On March 4, 1901, Dr. Wilbur Rounding Franks was born. This Canadian scientist and cancer researcher developed anti-gravity devices in the 1940s with his colleagues at the Banting and Best Medical Research Institute at the University of Toronto.
The first devices Dr. Franks developed were suits designed to counteract the effects of high gravity or G forces on pilots who flew unpressurized aircraft. British Hurricane and Spitfire fighter pilots used the first version, a partial pressure suit of fitted pants made with rubber and water-filled pads that helped to restrict blood pooling in the legs. Canadian and American air force pilots tested the fuller suit, chest, abdomen, and pants fitted in a similar fashion but pressing firmly onto abdomen and legs during even greater acceleration and height, to reduce the rapid drain of blood away from the brain that causes blackouts, and, at the same time, keeping the blood from pooling in the lower body.
Dr. Franks, who had never flown before, physically tested the G-suit at every stage of its development. He sat through his very first flight ever in his test G-suit and watched as his pilot blacked out because the pilot wasn’t wearing one! Dr. Banting and Dr. Franks decided it was too risky to continue testing the G-suit in aircraft. Used to lab equipment that accelerated test tubes around a fixed axis, Franks helped develop a centrifuge that not only tested the suits and its modifications, it also tested the pilots! Pilots who had slow recovery or low tolerance for gravity stresses were transferred from pilot training. The tests on the G-suits led Franks to a third version used by the Royal Navy air arm. Although it could be inflated by air, the water worked automatically under pressure, pressing in on the pilot to support body and arterial systems and prevent blood pooling.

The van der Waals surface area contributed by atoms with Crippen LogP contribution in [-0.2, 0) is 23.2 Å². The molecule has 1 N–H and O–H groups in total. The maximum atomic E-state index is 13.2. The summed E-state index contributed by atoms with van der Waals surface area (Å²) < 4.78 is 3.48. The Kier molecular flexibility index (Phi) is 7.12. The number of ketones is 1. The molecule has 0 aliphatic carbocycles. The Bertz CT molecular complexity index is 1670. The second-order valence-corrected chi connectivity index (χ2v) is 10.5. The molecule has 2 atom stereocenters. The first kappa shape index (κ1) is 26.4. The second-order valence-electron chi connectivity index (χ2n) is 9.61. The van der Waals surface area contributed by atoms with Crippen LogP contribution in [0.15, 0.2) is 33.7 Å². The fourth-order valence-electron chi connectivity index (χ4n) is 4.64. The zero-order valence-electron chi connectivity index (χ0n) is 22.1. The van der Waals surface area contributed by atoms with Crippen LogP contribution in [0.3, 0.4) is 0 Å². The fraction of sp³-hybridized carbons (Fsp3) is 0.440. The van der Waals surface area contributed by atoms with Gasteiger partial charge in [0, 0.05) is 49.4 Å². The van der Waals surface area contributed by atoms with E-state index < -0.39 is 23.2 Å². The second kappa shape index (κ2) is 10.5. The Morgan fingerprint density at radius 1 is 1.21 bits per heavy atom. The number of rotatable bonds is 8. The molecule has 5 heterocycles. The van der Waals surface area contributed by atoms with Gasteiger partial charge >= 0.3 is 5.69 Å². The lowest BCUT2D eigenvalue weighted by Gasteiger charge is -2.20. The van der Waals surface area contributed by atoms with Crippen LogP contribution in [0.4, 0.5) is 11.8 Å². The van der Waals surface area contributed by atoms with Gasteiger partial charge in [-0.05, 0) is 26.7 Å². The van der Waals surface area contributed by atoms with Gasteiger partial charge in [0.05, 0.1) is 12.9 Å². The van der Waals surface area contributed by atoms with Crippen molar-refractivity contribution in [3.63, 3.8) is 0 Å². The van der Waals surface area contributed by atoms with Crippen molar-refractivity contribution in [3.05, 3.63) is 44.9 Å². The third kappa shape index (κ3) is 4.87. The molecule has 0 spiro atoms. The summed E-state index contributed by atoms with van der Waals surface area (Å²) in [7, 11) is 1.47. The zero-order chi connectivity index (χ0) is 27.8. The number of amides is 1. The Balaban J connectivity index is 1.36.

Honours Dr. Franks received for his saving of fighter pilot lives include an OBE from Britain and the Legion of Merit from the United States Armed Forces. From the Aerospace Medical Association he received the Theodore C. Lyster Award for outstanding achievement in aerospace medicine and the Eric Liljencrantz Award for his research into the problems of acceleration. Astronauts, cosmonauts, and air force pilots the world over continue to wear G-Suits based on Frank’s original designs.